Have you participated in the readathon? What books have you read recently that you really loved? And what is your latest book disappointment? Let’s chat in the comments!

i read ace by angela chen and i am now a new person (a review & discussion)


Hello, friends!

52128695. sx318 sy475 So, back in April, I read Ace: What Asexuality Reveals About Desire, Society and the Meaning of Sex, written by Angela Chen. I had seen this book being mentioned before, when people were discussing asexuality, and it felt like a good place to learn more about it, as a label I gravitate more and more towards.

Disclaimer: this post is going to be super personal. If you don’t care about it, and just want to know my thoughts on the book: I loved it & I encourage anyone – ace or not – to read it.


The one thing that always stopped me from using “ace” as a label was the fact that I could change my mind about it. How to know if I’m asexual if no one ever actually had an interest in me either? The phrase “Am I ace or just ugly?” is written in my journal at least 400 times.

And that’s, already, the first thing I loved about the book: the way the author acknowledges that it’s okay to change your mind, and therefore, find a better label out there that suits you best.

IMG_5867Especially when we’re talking about communities, it’s impossible not to feel like an imposter, like if I join and leave, then my presence there was less relevant. And it’s fascinating how this book actually made me realize that so many people go through this journey as well and seeing how normal it was for them, made me realize it could be a normal process for me too. I have joined communities and left them before – the number of fandoms I was once a part of is literally too many to count – and that doesn’t mean they didn’t matter to me at the time when I joined them. And when it comes to labels, so many people grow up thinking they’re straight, just to realize they’re actually not. Some think they’re gay and then realize they’re actually bi, or pan, or trans. Labels are not written in blood or ink, and it’s okay for them to change.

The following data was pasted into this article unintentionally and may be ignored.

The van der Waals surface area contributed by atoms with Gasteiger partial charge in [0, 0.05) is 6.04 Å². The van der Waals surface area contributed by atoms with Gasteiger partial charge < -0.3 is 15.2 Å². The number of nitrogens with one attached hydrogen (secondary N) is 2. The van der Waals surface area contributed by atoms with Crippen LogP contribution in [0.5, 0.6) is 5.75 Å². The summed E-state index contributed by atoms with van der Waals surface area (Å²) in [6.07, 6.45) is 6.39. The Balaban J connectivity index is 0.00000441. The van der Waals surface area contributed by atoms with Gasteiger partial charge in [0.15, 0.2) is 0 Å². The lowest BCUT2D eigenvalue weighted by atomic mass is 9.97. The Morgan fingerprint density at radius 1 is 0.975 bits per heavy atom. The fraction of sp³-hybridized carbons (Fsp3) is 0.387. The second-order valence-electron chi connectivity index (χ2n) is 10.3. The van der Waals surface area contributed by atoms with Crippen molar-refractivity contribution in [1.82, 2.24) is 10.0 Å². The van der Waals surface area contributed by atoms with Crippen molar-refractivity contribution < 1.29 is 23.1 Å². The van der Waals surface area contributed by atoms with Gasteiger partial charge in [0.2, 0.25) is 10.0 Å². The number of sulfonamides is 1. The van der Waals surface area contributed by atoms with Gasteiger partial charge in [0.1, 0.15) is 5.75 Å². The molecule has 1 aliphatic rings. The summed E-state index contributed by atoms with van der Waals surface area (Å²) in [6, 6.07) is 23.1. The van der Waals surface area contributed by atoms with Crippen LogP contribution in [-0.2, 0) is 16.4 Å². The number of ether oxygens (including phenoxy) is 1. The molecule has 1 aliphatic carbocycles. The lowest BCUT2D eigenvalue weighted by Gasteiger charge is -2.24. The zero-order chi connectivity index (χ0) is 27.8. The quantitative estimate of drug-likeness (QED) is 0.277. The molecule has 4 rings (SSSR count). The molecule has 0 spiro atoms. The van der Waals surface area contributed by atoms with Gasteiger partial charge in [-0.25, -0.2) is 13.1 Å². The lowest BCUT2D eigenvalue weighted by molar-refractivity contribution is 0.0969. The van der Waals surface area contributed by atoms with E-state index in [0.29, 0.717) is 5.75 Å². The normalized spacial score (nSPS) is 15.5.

Not only that, but it’s also okay not to know one thing or the other. Like, I may never know if I’m asexual because I’m ace or because I’m just not desirable. And it felt, for the longest time, like the answer to one would cancel out the other, as if I couldn’t just be both or neither.


The book touches a lot in the intersectionality of asexuality and race, as well as asexuality and disability. And that was the part that impacted me the most, as these are two almost opposing communities and living in that intersection is like being rejected by both sides. The ace community wants to prove that asexuality is NOT a disability. The disabled community wants to prove that being disabled doesn’t automatically make you ace. So it must absolutely suck to be both.